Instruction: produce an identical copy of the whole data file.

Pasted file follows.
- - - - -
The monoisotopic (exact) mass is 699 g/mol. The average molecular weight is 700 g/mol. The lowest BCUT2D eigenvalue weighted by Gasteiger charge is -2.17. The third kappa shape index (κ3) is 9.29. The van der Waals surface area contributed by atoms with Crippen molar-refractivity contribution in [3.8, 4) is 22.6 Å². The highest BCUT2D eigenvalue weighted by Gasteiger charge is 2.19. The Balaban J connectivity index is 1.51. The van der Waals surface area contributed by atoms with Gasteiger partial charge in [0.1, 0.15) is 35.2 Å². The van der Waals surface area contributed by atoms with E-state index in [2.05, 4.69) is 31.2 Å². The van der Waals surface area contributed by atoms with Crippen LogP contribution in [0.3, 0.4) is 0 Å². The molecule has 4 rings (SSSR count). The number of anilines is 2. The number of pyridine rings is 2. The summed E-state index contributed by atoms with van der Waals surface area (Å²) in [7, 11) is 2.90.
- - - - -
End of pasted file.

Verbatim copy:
The monoisotopic (exact) mass is 699 g/mol. The average molecular weight is 700 g/mol. The lowest BCUT2D eigenvalue weighted by Gasteiger charge is -2.17. The third kappa shape index (κ3) is 9.29. The van der Waals surface area contributed by atoms with Crippen molar-refractivity contribution in [3.8, 4) is 22.6 Å². The highest BCUT2D eigenvalue weighted by Gasteiger charge is 2.19. The Balaban J connectivity index is 1.51. The van der Waals surface area contributed by atoms with Gasteiger partial charge in [0.1, 0.15) is 35.2 Å². The van der Waals surface area contributed by atoms with E-state index in [2.05, 4.69) is 31.2 Å². The van der Waals surface area contributed by atoms with Crippen LogP contribution in [0.3, 0.4) is 0 Å². The molecule has 4 rings (SSSR count). The number of anilines is 2. The number of pyridine rings is 2. The summed E-state index contributed by atoms with van der Waals surface area (Å²) in [7, 11) is 2.90.